Canadian delegates look to promote trade ties with Northern Nevada
Since 2007, the Alberta Enterprise Group has organized a series of trade missions called Canada Connects aimed at promoting trade ties with jurisdictions around the world, learning about the challenges and opportunities in other markets, and exposing Alberta businesses to investment and partnership opportunities. Visit albertaenterprisegroup.com to learn more about Canada Connects: Nevada.
RENO, Nev. — A delegation of about 70 business and industry leaders from Alberta, Canada, put their heads together with similarly connected Nevadans recently during a three-day “Canada Connects” trade mission in Reno and Las Vegas.
“The goal is to come and learn what Nevada has done with technological innovations … and what the state has done to diversify,” Brock W. Harrison, vice president of operations for Alberta Enterprise Group (AEG), one of the organizers of the event, explained to the Northern Nevada Business Weekly after the mission’s Feb. 14 gathering at the Grand Sierra Resort in Reno. “There are a lot of similarities between Alberta and Nevada.”
Like Reno and Las Vegas in Nevada, Canada’s Alberta province as two major urban centers — Edmonton in the north and Calgary in the south. Between the two cities, many small towns are scattered amid wide open spaces.
One industry has historically dominated the two jurisdictions, leaving each more susceptible to economic downturns. While Nevada has been recognized as a gaming, tourism and hospitality state, Alberta has been known for its energy and oil exports.
Both Nevada and Alberta are finding economic diversification through technology and manufacturing, Canadian officials acknowledged on Feb. 14. Both have legislation in place requiring that renewable energy sources — like geothermal, solar and wind — replace fossil fuels.
In 2016, Nevada exceeded its goal of 20 percent renewables by 2019 and is expected to bypass 25 percent long before the 2025 mandate. Alberta must divest of all coal-generated energy by 2030.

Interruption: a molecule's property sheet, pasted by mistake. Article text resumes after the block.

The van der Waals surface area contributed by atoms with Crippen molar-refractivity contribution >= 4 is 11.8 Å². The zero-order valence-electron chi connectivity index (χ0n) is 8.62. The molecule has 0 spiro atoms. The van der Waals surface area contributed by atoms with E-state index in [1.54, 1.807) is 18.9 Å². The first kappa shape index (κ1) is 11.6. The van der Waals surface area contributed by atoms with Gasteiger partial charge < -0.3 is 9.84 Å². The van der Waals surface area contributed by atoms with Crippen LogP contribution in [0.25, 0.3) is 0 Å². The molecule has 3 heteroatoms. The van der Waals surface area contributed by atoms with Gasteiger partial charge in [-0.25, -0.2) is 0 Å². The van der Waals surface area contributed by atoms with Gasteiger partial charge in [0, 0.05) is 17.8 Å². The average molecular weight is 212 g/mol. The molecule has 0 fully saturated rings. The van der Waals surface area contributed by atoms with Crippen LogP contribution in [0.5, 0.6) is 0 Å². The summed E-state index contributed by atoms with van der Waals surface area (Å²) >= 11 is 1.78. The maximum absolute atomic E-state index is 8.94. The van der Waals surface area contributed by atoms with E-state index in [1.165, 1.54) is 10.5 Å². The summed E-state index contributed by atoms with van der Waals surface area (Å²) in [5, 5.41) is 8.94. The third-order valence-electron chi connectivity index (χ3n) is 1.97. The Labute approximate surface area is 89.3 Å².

Jennifer Taylor, former executive director of the Clean Energy Project now working with AEG, said that one of three companies selected to partner with Alberta is Enel Green Energy North America, which has two alternative energy plants in Northern Nevada’s Churchill County.
“They (Alberta) will learn how to move off imported fossil fuels into renewables,” she said in an interview with the Lahontan Valley News.
Such cooperative agreements are the goal of “Canada Connects: Nevada.”
“We want to have a healthy dialogue and see what we can share with them and they can share with us,” said Nathan Strong, executive director of Churchill Economic Development Authority (CEDA). “The end game is to further investments.”
Canada Connects delegates have previously traveled to Washington, D.C., Switzerland, and other Canadian provinces to promote trade ties and learn about opportunities in other countries.
The group represents experts from scores of business sectors, including oil and gas, energy, consulting firms such as public relations, Edmonton International Airport, real estate development, insurance, telecommunications, and disaster recovery, among others.
The Feb. 14-17 Nevada visit marked their first trade mission to the Silver State. The delegation spent a day and a half in Reno, capped by visits to the Tahoe Reno Industrial Center and a tour of the Tesla Gigafactory, and then the last leg of the trip in Southern Nevada, which included attending the Edmonton Oilers vs. Vegas Golden Knights NHL game (the Knights won, 4-1).
Harrison said AEG is looking at making Canada Connects with Nevada an annual event — scheduled around hockey — considering Canadian businesses already have a big presence here, including operations along the Las Vegas Strip.
“West Jet, which is based out of Alberta, is the largest international carrier that goes into McCarran (International Airport),” Taylor added. “Canada has a lot of presence in Northern Nevada with the mining industry into Elko.”
Both Alberta and Nevada trade billions of dollars of goods to each other, and,said Taylor, 82,800 jobs in Nevada depend on trade and investment with Canada.
“They are a key piece of our economy in the state,” she said.
Steve Ranson, Editor Emeritus of the Lahontan Valley News, contributed to this story.